Because of the “table array” input in VLOOKUP, it can only handle data where the labels are the leftmost column.

Handling of insertion / deletion of columns

LOOKUP – Unaffected

VLOOKUP – Breaks

INDEX MATCH – Unaffected

XLOOKUP – Unaffected

In another strike against VLOOKUP, because the output column is manually identified through the “column index no”, if columns are inserted or deleted from the data range later on, the VLOOKUP will break.

Handling of horizontal lookups

LOOKUP – Works

VLOOKUP – Has to be replaced with HLOOKUP



All four of these families can handle a horizontal lookup – that is, searching along a row for an identifier – although the vertical VLOOKUP has to be supplanted with its sister function HLOOKUP.

Returning multiple values

If we want to use one identifier to return several values, how easy is it to do that?

LOOKUP – Medium – have to set up $-references carefully

VLOOKUP – Hard – have to increment column index number manually or with a COLUMN function

INDEX MATCH – Medium – have to set up $-references carefully

XLOOKUP – Easy – Can return a spilled range of values

VLOOKUP struggles once more, as the need for a direct column index number means that returning more than one value will involve some added complication.  INDEX MATCH and LOOKUP can both be copied rightwards with only minor alteration, and XLOOKUP, being a dynamic array function, can directly return multiple values by selecting a wider array for the “return array” input.

Searching for multiple input values

LOOKUP – Simple copying

VLOOKUP – Simple copying

INDEX MATCH – Simple copying

XLOOKUP – One function

Similarly, all the older functions can be used to look for multiple different identifiers by means of a simple copy and paste (with appropriate $-references); however XLOOKUP can also look up an array of inputs with a simple formula.  Note that unfortunately you can’t combine this with the above.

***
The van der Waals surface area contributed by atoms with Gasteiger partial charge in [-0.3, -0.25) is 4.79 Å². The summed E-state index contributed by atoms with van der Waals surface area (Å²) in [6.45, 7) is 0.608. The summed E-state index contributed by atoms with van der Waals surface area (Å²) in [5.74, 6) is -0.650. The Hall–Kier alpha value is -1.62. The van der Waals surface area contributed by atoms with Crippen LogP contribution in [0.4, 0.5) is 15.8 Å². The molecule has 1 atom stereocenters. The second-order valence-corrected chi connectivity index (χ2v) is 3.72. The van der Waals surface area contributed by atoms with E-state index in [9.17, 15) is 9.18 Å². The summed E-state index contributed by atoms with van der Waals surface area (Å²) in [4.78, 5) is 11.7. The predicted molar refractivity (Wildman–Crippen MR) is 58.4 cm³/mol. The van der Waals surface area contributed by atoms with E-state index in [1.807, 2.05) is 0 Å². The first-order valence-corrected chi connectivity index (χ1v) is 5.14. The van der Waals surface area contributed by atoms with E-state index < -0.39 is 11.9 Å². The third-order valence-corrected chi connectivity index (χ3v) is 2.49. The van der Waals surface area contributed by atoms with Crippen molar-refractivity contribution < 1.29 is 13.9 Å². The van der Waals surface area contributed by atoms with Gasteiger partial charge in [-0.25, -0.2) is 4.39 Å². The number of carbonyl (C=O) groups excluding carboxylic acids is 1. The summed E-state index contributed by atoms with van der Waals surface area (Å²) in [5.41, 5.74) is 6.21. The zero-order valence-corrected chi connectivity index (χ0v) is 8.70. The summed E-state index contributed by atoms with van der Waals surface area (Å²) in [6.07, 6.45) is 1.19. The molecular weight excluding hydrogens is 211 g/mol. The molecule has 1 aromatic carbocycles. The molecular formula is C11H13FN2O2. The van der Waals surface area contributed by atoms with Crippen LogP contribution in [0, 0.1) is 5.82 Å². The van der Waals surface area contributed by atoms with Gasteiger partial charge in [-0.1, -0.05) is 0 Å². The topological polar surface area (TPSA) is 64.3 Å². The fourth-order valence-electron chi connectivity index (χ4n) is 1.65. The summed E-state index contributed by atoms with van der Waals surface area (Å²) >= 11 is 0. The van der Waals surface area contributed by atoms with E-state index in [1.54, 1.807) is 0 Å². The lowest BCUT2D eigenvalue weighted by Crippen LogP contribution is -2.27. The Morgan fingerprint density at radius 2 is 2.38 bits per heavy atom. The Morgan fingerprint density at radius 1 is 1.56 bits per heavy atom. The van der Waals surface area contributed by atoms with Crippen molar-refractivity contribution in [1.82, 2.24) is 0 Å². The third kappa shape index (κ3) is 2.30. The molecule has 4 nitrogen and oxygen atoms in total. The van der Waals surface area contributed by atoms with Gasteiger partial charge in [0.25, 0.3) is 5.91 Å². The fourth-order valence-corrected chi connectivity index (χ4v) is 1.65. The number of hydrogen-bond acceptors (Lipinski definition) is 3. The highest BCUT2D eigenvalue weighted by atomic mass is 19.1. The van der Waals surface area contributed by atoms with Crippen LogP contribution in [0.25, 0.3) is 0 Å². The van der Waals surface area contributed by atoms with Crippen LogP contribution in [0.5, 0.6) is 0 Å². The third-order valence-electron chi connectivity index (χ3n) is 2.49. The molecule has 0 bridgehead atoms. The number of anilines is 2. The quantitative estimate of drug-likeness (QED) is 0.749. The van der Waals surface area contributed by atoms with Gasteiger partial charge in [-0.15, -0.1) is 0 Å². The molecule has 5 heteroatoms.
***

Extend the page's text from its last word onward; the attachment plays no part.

Error handling

If no match is found, how is this handled?

LOOKUP – Finds another value based on proximity or returns #N/A!

VLOOKUP – Returns #N/A!

INDEX MATCH – Returns #N/A!

XLOOKUP – Can be customised to show any desired value

Generally the older lookup functions will return a “not applicable” error if they cannot find an exact match; the IFERROR function is often used to replace this with a custom error message or other function. XLOOKUP has a “value if not found” input built directly into the function.


Which versions of Excel support which functions?      

LOOKUP – Lotus 1-2-3 and all Excel versions
VLOOKUP – All Excel versions
INDEX MATCH – All Excel versions

XLOOKUP – Excel 365 only                

While easily the best function for lookups, XLOOKUP is only available for Microsoft 365 or Excel Online users. Those with Excel 2019 or earlier will not have access.

In conclusion

If I had to summarise all the above into a single recommendation, it would be this: if you and your collaborators all have access to it, use XLOOKUP; otherwise, use INDEX MATCH. And always think about what you’re trying to do is a lookup at all, and if not, consider using something like SUMIFS or a PivotTable instead.

You can check out demonstrations of all four alternatives in the accompanying file.